In 2001 at the Justice Oputa Panel of Inquiry, Ohaneze Ndigbo presented a memorandum in which it asked for N3 trillion in reparation or compensation for the pogrom that took place in the North and for losses in lives, limbs and livelihood during the war. They also made a presentation on the same subject during the 2014 National Conference. None of these efforts has yielded any positive result. Rather, they have been derided as smart lovers of money who want to reap a rich harvest from a war that they caused in the first place. Not exactly kind thoughts. But you can also say that several communities in Nigeria have been marginalised. The Niger Delta feel they have been holding the wrong end of the knife while those who hold the right end of it have gone home or to the bank with the rich resources that pollute their land and bring them misery.
The Zango Kataf people have complained of oppression and marginalisation for years but is anyone doing something to assuage their feelings? The import of the fissures and agitations is that we have an imperfect union, a union that lacks unity, equity, fairness but amazingly does not even think about reversing its imperfections and may even not be willing to admit that there are in fact some imperfections. Kanu and co are taking what they possibly believe is a necessary risk which may not lead to the birth of a Biafra Republic but may lead to a shuffling of the cards, an introspective examination of the fate of the Igbo under the Nigerian sun.
Obasanjo’s thesis at the seminar was that we have a large enough cake to go round which is correct. He also said our relationship as component groups is like that of a husband and his wife. That is where the problem lies. I hope he was joking because in the Nigerian context the husband is the master and the wife virtually the slave. See how many otherwise respectable Nigerians beat up and brutalise their wives as if they are punching bags. The truth is that the various ethnic groups including the Igbos want a union of equals, not of husband and wife, master and slave, falcon and falconer, hunter and hunted, victimizer and victim, meat eater and meat provider. They want, as John Nwodo said, a nation of equals not one that is treated like the private property of one ethnic group or fiefdom. That is the source of our enduring trouble about this beleaguered country and its unhappy people.
Have we asked and answered the question about our drift to centrifugalism. The answer is that we feel safer when we drift away from the centre because the centre does not make us feel safe due to its intolerably discriminatory practices in employment, appointments, amenities and in considerations of crime and punishment. We seem to lack the generosity of spirit and the large-heartedness that are the reservoir of fairness and justice.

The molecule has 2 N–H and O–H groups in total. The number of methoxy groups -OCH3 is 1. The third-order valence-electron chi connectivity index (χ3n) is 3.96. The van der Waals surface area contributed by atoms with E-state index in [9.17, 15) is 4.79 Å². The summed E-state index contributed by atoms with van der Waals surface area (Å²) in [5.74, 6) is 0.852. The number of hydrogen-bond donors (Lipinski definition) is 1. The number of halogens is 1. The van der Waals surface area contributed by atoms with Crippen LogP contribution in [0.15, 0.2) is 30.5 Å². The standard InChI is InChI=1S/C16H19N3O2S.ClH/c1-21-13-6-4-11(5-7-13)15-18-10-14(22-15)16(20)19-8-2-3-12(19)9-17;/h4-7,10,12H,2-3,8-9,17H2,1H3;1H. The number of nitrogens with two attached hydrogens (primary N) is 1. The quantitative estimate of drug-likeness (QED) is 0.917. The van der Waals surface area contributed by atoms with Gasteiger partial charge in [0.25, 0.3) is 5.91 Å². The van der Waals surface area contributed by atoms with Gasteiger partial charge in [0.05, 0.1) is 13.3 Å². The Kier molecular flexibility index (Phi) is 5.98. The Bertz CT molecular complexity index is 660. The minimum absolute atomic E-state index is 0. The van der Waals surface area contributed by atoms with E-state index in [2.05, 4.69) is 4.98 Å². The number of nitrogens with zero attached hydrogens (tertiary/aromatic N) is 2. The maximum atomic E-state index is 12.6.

We are relating to people and communities based on vote count. You voted for us, yes, okay take this. You did not vote for us. Okay, nothing for you. Politics of an eye for an eye is devoid of the generosity of spirit and the large-heartedness that statesmen bring to the table for the healing process. What of the other experiential view that if you show love to those who don’t love you, you may win them over.
In marking 50 years of Biafra, do our hearts expand? Are they filled with joy of things remembered and memories cherished? I doubt. Are we now nourishing some nobler sentiments that can build a nobler nation? I haven’t seen it. The credo is the winner takes all and the loser loses all. So losers who want to be winners must join the bandwagon of the party in power and their sins will be forgiven. In a sane democracy no one will think of using “federal might” against those constituent parts that contribute to the mightiness of that might. But here the acquisition of political advantage is more important than the building of national consensus and national cohesion which can lead to national stability and the birth of a happy people who feel a sense of pride in their flag.
We seem to be working extra hard to make a heterogeneous country look homogeneous, but that is not necessary. That is the equivalent of tilting at windmills. There is nothing wrong with diversity. The key to success in a multi-cultural, multi-ethnic country like ours is to allow each group to grow at its own pace as John Nwodo said at the seminar.
That means that the country must be deliberately structured to accommodate the idiosyncrasies of each group and to liberate the creative energies of the people. Where there is a lacuna, a set of affirmative actions can be created to take care of the disadvantaged and vulnerable members of the society. That way we can substantially reduce the crisis of underdevelopment and the feeling of exclusion which the Biafran agitation represents.